Skip to main content

    Using seabird and whale distribution models to estimate spatial consumption of Antarctic krill to inform fishery management

    Request Meeting Document
    Document Number:
    V. Warwick-Evans, N. Kelly, L. Dalla Rosa, A. Friedlaender, J.T. Hinke, J.H. Kim, N. Kokubun, J.A. Santora, E.R. Secchi, E. Seyboth and P.N. Trathan
    Submitted By:
    Professor Philip Trathan
    Approved By:
    Dr Chris Darby (United Kingdom)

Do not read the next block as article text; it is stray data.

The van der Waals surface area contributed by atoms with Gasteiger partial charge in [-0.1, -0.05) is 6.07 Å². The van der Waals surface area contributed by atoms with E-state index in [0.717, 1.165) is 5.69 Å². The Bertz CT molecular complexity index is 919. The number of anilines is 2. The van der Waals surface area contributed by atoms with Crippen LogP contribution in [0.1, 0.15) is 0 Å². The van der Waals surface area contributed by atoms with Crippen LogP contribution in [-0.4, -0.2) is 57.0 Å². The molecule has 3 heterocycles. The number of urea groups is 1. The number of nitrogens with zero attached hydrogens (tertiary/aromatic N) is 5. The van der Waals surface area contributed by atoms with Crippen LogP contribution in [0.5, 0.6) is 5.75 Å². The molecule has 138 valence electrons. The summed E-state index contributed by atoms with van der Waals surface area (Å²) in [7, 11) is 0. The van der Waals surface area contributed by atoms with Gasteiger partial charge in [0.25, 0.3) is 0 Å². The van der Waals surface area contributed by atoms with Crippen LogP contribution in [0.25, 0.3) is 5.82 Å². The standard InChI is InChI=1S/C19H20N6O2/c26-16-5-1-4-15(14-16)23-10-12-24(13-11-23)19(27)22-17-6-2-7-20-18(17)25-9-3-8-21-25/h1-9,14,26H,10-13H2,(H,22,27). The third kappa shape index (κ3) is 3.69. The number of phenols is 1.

Ecosystem dynamics at the north-west Antarctic Peninsula are driven by complex interactions between physical and biological processes. For example, baleen whale populations are recovering from commercial harvesting against the backdrop of rapid climate change, including reduced sea-ice extent and changing ecosystem composition. Concurrently, the commercial demand for Antarctic krill is increasing, with the potential to increase the likelihood for competition with and between krill predators. However, understanding of the ecology, abundance, and spatial distribution of many krill predators is often limited, outdated, or at spatial scales that do not match those desired for effective fisheries management. We update current knowledge of predator dependence on krill resources by integrating recent telemetry-based data, at-sea observational surveys, regional estimates of predator abundance, and physiological data to estimate the spatial distribution of krill consumption during the austral summer by three species of Pygoscelis penguin, 11 species of flying seabirds, and one species of baleen whale (humpback whale, Megaptera novaeangliae). Our models show that the majority of important areas for krill-predator foraging are close to penguin breeding colonies in coastal areas where humpback whales also regularly feed. We show that krill consumption is highly variable across the region, and often concentrated at fine spatial scales, emphasising the need for management of the local krill fishery at relevant temporal and spatial scales. We highlight that despite less than comprehensive data, cetaceans are likely to consume a significant proportion of the krill consumed by natural predators, but are not currently considered directly in the management of the krill fishery. If management of the krill fishery is to remain precautionary and operate in a way that minimises the risks to krill predator populations, it is necessary to include up-to-date and precise abundance and consumption estimates for seals, fin-fish, squid, and other baleen whale species not currently considered.